But which information came from which methods, and whether the same result might have been achieved without the political, legal and moral cost of the torture controversy, is hotly disputed, even inside the intelligence agency.

The Justice Department memorandums released last week illustrate how difficult it can be to assess claims of effectiveness. One 2005 memorandum, for example, asserts that “enhanced techniques” used on Abu Zubaydah and Mr. Mohammed “yielded critical information.”

But the memorandum then lists among Abu Zubaydah’s revelations the identification of Mr. Mohammed and of an alleged radiological bomb plot by Jose Padilla, the American Qaeda associate. Both those disclosures were made long before Abu Zubaydah was subjected to harsh treatment, according to multiple accounts.

On Mr. Mohammed, the record is murkier. The memorandum says that “before the C.I.A. used enhanced techniques,” Mr. Mohammed “resisted giving any answers to questions about future attacks, ‘Simply noting, ‘Soon, you will know.’ ”

But the same memorandum reveals in a footnote that Mr. Mohammed, captured on March 1, 2003, was waterboarded 183 times that month. That striking number, which would average out to six waterboardings a day, suggests that interrogators did not try a traditional, rapport-building approach for long before escalating to their most extreme tool.

Mr. Obama paid his first visit to the agency this week, and his reference to the interrogation issue made for an awkward moment in which he sounded like a teacher gently correcting his pupils.

“Don’t be discouraged that we have to acknowledge potentially we’ve made some mistakes,” he said. “That’s how we learn.”

In case anyone had any doubts as to how much the Solons at the New York Times hate this country and wish it harm.

No lie is too great for them to foist upon their readers. The truth has nothing to do with anything they print.

They are so far in the grips of their obsession that they even repeat the obviously laughable claim that their idol Mr. Mohammed was waterboarded six times a day seven days a week for the entire month of March.

(For the record, even Mr. Mohammed says he was waterboarded only five times. But of course he doesn’t hate the US with the same burning passion that the New York Times does.)

Still, isn’t it obvious that these interrogations have accomplished nothing. Look at all of the successful terrorist attacks we have had upon our country.

Who are we to believe? The New York Times or our lying eyes?

(By the way, the photograph is of the still-standing Los Angeles skyscraper, the US Bank Tower.)

This article was posted by Steve on Thursday, April 23rd, 2009. Comments are currently closed.

5 Responses to “NYT: Interrogations Effectiveness Elusive”

  1. Liberals Demise says:

    The only thing elusive here is the NYT telling the truth!!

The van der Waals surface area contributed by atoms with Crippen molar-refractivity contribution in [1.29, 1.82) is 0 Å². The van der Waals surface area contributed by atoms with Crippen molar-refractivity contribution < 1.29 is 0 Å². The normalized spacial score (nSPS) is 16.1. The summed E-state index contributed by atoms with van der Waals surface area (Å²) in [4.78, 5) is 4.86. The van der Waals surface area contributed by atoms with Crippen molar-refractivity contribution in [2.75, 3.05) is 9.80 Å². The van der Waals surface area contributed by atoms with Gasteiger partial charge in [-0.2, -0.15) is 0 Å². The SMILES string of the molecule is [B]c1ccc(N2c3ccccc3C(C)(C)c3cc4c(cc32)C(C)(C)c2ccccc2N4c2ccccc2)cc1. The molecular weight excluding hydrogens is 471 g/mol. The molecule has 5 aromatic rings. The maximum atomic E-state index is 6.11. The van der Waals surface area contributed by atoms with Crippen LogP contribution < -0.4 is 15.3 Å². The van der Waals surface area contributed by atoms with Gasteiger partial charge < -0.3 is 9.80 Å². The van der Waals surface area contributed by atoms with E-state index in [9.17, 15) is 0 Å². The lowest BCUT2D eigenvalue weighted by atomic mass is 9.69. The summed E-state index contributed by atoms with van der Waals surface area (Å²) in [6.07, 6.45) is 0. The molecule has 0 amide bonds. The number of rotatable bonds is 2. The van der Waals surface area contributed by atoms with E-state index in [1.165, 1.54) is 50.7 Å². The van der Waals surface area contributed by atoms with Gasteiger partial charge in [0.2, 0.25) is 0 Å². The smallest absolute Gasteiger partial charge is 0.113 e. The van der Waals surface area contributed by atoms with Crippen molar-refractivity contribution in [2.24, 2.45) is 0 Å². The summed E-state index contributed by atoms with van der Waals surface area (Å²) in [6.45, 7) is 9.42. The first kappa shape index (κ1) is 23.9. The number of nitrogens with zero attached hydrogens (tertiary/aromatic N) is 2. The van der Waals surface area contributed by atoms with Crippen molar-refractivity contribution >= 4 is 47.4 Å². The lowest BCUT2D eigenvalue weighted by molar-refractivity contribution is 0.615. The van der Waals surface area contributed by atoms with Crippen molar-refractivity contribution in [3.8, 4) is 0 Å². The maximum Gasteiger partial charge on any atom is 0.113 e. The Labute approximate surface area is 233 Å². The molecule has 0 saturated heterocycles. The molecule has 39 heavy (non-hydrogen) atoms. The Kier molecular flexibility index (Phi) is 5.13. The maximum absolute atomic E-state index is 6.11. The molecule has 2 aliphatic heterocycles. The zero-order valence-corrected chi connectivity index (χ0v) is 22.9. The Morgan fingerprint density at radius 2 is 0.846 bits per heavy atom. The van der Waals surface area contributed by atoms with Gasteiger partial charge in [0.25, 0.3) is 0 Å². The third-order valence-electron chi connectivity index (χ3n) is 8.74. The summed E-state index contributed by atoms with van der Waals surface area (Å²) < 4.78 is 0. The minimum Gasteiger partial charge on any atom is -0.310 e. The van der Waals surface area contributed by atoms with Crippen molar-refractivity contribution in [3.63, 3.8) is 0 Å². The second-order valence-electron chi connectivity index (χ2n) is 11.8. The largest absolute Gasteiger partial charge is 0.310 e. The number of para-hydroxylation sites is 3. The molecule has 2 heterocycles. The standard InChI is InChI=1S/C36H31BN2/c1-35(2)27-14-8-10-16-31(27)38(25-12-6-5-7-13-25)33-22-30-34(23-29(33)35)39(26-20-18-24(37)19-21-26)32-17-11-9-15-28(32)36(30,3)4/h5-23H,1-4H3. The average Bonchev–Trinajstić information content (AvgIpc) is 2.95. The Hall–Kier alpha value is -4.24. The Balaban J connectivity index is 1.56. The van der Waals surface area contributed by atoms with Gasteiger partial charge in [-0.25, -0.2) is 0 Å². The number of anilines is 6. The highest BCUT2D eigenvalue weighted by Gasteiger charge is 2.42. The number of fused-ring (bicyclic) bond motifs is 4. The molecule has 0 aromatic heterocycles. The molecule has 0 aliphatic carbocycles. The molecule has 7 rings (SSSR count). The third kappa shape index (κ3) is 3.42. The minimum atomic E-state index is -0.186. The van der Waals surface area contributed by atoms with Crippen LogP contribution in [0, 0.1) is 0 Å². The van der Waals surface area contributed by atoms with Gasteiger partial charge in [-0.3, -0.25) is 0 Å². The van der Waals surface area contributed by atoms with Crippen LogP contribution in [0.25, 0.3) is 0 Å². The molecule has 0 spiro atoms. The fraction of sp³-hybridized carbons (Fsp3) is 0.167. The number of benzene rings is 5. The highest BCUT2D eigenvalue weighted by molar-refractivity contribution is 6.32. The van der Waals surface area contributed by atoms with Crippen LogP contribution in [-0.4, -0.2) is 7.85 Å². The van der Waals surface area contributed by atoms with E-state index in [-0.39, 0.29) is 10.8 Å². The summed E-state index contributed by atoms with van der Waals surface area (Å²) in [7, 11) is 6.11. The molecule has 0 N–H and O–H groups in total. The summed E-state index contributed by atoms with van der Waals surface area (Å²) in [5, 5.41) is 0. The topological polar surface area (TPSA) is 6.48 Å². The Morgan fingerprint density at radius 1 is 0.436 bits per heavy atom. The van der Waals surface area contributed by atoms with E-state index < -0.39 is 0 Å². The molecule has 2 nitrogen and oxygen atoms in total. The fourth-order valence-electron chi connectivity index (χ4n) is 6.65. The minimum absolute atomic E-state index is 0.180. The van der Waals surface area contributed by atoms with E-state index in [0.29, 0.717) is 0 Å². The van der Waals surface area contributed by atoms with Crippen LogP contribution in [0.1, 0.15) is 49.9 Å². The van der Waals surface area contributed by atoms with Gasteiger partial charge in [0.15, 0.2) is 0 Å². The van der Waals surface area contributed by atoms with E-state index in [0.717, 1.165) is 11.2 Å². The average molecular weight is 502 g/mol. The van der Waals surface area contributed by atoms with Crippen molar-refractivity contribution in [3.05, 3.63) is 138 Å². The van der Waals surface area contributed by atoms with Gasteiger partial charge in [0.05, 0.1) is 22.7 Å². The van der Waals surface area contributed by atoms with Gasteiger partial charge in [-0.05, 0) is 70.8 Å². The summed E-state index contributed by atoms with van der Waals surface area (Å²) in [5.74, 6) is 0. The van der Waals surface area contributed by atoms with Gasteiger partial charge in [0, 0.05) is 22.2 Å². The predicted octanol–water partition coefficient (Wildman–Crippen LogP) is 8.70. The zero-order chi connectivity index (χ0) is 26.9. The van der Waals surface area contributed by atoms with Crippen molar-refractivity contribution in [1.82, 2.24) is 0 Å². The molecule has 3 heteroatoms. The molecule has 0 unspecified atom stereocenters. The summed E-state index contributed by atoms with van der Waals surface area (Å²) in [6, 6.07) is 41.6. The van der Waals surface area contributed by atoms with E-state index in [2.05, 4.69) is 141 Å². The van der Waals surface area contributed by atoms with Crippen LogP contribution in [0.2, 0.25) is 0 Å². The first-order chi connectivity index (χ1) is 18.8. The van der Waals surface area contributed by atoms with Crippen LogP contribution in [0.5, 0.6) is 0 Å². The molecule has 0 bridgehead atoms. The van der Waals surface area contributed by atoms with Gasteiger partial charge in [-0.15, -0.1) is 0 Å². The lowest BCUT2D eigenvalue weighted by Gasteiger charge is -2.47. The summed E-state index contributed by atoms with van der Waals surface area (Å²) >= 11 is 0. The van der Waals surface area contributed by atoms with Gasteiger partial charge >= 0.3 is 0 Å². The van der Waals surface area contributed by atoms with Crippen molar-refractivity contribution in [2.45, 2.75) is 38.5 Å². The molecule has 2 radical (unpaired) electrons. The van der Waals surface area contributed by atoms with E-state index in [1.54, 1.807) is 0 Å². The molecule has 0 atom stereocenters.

Hello? CIA Headquarters? Do you waterboard on request?

  2. proreason says:

    News comedy for only 50 cents a day.

  3. Enthalpy says:

    “Interrogations Effectiveness Elusive” claims the NYT. If the success of the interrogation methods meant anything to the NYT, I’d be surprised.” Mr. Obama and most of his top aides have argued that the use of those methods betrayed American values — and anyway, produced unreliable information,” according to the NYT report. When did Mr. Obama begin to care about American values?

  4. David says:

    I have a copy and read through the memo that mentions the second wave. How on earth could they have read that memo to know about the “you’ll soon find out” comment but miss the specific LA plot that was foiled. And not even generalities, KSM identified the specific people and where to find them. The only thing elusive is the NYT’s integrity. Also the 183 number is a flat out lie. Instead the memo says:

    A cloth is placed over his face on which cold water is then poured for periods of at most 40 seconds. This creates a barrier through which it is either difficult or impossible to breathe. The technique thereby “induce[s] a.sensation o f drowning.” Id. at 13. The waterboard may be authorized for, at most, one 30-day period, during which the technique can actually be applied on no more than five of [redacted section somewhat readable as the source for this info] Further, there can be no more than two sessions in any 24-hour period. Each session – the time during which the detainee is strapped to the waterboard- lasts no more than two hours. There may be at most six applications of water lasting 10 seconds or longer during any session: and the water may be applied for a total of no more than 12 minutes during any 24 hour period.

  5. MinnesotaRush says:

    “.. enemies of the United States .. foreign and DOMESTIC ..”